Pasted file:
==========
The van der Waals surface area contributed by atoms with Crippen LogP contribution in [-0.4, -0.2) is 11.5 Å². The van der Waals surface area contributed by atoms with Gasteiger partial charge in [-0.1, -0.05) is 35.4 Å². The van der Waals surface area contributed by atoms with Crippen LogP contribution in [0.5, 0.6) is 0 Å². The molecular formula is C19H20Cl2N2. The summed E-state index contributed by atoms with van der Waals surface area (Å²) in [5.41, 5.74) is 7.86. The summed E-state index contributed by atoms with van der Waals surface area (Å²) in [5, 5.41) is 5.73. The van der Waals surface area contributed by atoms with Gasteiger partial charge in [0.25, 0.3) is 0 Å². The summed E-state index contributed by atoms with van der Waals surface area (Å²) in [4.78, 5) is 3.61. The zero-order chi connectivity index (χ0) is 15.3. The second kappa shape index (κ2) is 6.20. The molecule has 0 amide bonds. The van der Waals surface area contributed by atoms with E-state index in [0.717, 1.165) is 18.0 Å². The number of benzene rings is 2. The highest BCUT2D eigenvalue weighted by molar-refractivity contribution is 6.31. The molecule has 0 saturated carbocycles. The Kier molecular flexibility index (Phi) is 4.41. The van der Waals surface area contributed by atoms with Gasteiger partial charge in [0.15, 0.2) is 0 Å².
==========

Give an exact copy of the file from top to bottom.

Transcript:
The van der Waals surface area contributed by atoms with Crippen LogP contribution in [-0.4, -0.2) is 11.5 Å². The van der Waals surface area contributed by atoms with Gasteiger partial charge in [-0.1, -0.05) is 35.4 Å². The van der Waals surface area contributed by atoms with Crippen LogP contribution in [0.5, 0.6) is 0 Å². The molecular formula is C19H20Cl2N2. The summed E-state index contributed by atoms with van der Waals surface area (Å²) in [5.41, 5.74) is 7.86. The summed E-state index contributed by atoms with van der Waals surface area (Å²) in [5, 5.41) is 5.73. The van der Waals surface area contributed by atoms with Gasteiger partial charge in [0.25, 0.3) is 0 Å². The summed E-state index contributed by atoms with van der Waals surface area (Å²) in [4.78, 5) is 3.61. The zero-order chi connectivity index (χ0) is 15.3. The second kappa shape index (κ2) is 6.20. The molecule has 0 amide bonds. The van der Waals surface area contributed by atoms with E-state index in [0.717, 1.165) is 18.0 Å². The number of benzene rings is 2. The highest BCUT2D eigenvalue weighted by molar-refractivity contribution is 6.31. The molecule has 0 saturated carbocycles. The Kier molecular flexibility index (Phi) is 4.41. The van der Waals surface area contributed by atoms with Gasteiger partial charge in [0.15, 0.2) is 0 Å².